Filing Hints NCAA's Strategy In O'Bannon Appeal Wazzu Football Not Returning To Seattle In '15 UNCC Looks For Tix Sales Boost In Second Year Lawyers For O'Bannon Plaintiffs Seeking $52.4M SEC Schools Aim To Improve In-Game Experience UW To Sell Alcohol In New SRO Section Study: Most FBS Schools Lose Money On Sports College Facility Notes Maryland Adds Lifetime Scholarships For Athletes Hawaii Football Tickets At Seven-Year Low
Upcoming Conferences and Events
SBD/December 8, 2011/Colleges
Big East Formally Announces Addition Of Five Schools, Creating National Footprint
Published December 8, 2011
READY FOR THEIR CLOSE-UP: In Boise, Chadd Cripe notes Boise State hopes the move "will provide more revenue for the athletic department, increase exposure for the university" and "create better bowl access." Most of the school's other sports "will return to the WAC, the league the Broncos left in July after a decade of success." Boise State "expects to receive at least $4 million more in conference revenue from the Big East and WAC in 2013-14 than it would from its Mountain West membership." That number "could jump by several million dollars when the league signs a new TV contract for 2014 and beyond." Boise State President Bob Kustra, when he "accepted a Mountain West invite in summer 2010, shrugged off concerns about the Mountain West’s TV deal, which put games on Versus, CBS Sports Network and The Mtn. and ended the Broncos’ successful partnership with ESPN." But Cripe notes Boise State "didn’t enjoy their new TV home this season" (IDAHO STATESMAN, 12/8). Meanwhile, in Houston, Sam Khan notes UH will "benefit from an expected financial windfall when the Big East renegotiates its TV agreements with ESPN and CBS next September." Marinatto said that adding the Houston and Dallas-Ft. Worth markets "is significant as the league prepares for its next TV rights deals" (HOUSTON CHRONICLE, 12/8).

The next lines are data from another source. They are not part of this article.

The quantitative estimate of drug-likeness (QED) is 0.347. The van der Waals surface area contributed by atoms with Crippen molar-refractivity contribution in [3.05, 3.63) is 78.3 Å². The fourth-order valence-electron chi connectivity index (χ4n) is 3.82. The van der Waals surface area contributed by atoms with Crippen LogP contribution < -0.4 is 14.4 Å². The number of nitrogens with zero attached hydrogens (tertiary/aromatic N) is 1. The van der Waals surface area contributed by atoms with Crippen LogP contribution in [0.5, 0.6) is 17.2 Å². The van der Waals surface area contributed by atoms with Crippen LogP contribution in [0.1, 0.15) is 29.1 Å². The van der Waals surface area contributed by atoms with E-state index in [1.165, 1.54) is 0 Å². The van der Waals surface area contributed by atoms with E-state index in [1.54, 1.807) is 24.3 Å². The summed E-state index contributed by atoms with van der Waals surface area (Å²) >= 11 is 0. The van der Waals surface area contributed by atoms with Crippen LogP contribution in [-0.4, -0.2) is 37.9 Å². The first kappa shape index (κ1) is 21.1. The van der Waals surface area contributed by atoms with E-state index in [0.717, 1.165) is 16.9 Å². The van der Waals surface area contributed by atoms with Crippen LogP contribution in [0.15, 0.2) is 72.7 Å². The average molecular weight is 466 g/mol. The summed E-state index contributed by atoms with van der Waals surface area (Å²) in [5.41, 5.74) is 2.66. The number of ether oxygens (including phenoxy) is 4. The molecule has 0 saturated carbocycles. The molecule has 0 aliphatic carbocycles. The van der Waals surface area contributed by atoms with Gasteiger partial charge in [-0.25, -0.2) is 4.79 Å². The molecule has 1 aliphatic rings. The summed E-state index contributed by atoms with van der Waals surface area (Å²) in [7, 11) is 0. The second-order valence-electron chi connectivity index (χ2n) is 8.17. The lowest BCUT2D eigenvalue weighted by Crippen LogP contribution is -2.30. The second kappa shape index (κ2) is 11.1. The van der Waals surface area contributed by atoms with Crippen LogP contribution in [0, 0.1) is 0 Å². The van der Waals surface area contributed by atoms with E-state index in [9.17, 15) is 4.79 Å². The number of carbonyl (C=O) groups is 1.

MONEY TALKS: In San Diego, Brent Schrotenboer writes the "move is about money" for SDSU. The school in the MWC "only received about $1.5 million annually in league TV revenue," but by moving to the Big East, SDSU estimates it "could fetch $6.4 million to $10 million annually in TV rights money." Another $1.8M "could come from shared bowl revenue in a league with access to more lucrative bowl games." SDSU President Elliot Hirshman said, “An important aspect of this is financial stabilization.” SDSU AD Jim Sterk said that the school "had a $3.3 million deficit to pay back as recently as two years ago." Those "financial pressures even forced the department to eliminate 25 full-time jobs." Sterk said that there is a $2.5M "entry fee to join the Big East," which would be "taken out of SDSU's TV money and would be paid over five years" (SAN DIEGO UNION-TRIBUNE, 12/8). In California, Dan Hayes notes besides football, none of SDSU's 18 sports "have switched conferences yet." A source said that men's basketball "is expected to join" either the Big West Conference or the WAC. The school's agreement with the Big East includes a provision that SDSU "will play four games per season against Big East opponents" (NORTH COUNTY TIMES, 12/8).